In a recent study published on September 25, 2009, Georges Lewi1 and Pascal Perri2 examine the economic model of cooperative farming, whose success should, according to these professors, give food for thought many players of the neo-liberal economy. Under the title “Challenges of cooperative capitalism: What farmers are teaching us regarding the economy”, the study focuses on this little-known system that nevertheless brings together 75% of French farmers, is worth €80 billion, employs 150,000 people and develops well-known brands such as Candia, Béghin-Say, Douce France, Nicolas Feuillatte, etc…
As recipient to both social Christianity and socialism and based on voluntary participation, pooling of capital and a democratic use of power (one man, one vote), the cooperative movement favors values of solidarity, mutual responsibility and education. As outlined by Philippe Mangin, who prefaced the book, “the goal is to associate small and large farmers and to show solidarity between cooperative farms when one of them is failing. It represents collective dynamics in an individualistic society.”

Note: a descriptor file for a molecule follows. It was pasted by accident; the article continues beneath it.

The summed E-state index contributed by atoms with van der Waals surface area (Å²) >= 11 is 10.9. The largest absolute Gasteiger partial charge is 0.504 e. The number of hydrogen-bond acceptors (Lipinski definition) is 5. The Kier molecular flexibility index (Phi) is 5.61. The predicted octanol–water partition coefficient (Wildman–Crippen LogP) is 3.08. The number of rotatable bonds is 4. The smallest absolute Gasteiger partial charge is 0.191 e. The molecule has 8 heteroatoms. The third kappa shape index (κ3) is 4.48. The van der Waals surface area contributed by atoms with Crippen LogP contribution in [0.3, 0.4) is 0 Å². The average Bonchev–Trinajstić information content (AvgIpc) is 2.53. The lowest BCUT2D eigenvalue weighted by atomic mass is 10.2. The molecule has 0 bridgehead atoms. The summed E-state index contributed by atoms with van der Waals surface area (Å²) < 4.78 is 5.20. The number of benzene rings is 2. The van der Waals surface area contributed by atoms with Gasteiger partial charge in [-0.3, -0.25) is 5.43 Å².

It gives us the opportunity to question anew the “basics” of the current economic model: In the crisis situation that affects all activities, this models reminds us of forgotten values based on solidarity, contract agreements and long term planning. It also provides heads of state with new ideas in their attempts to give a more humane face to globalization.
1 Branding specialist and professor at HEC and at CELSA.
2 Economics professor and a specialist in competition issues as well as Director of PNC, a business strategy consultancy.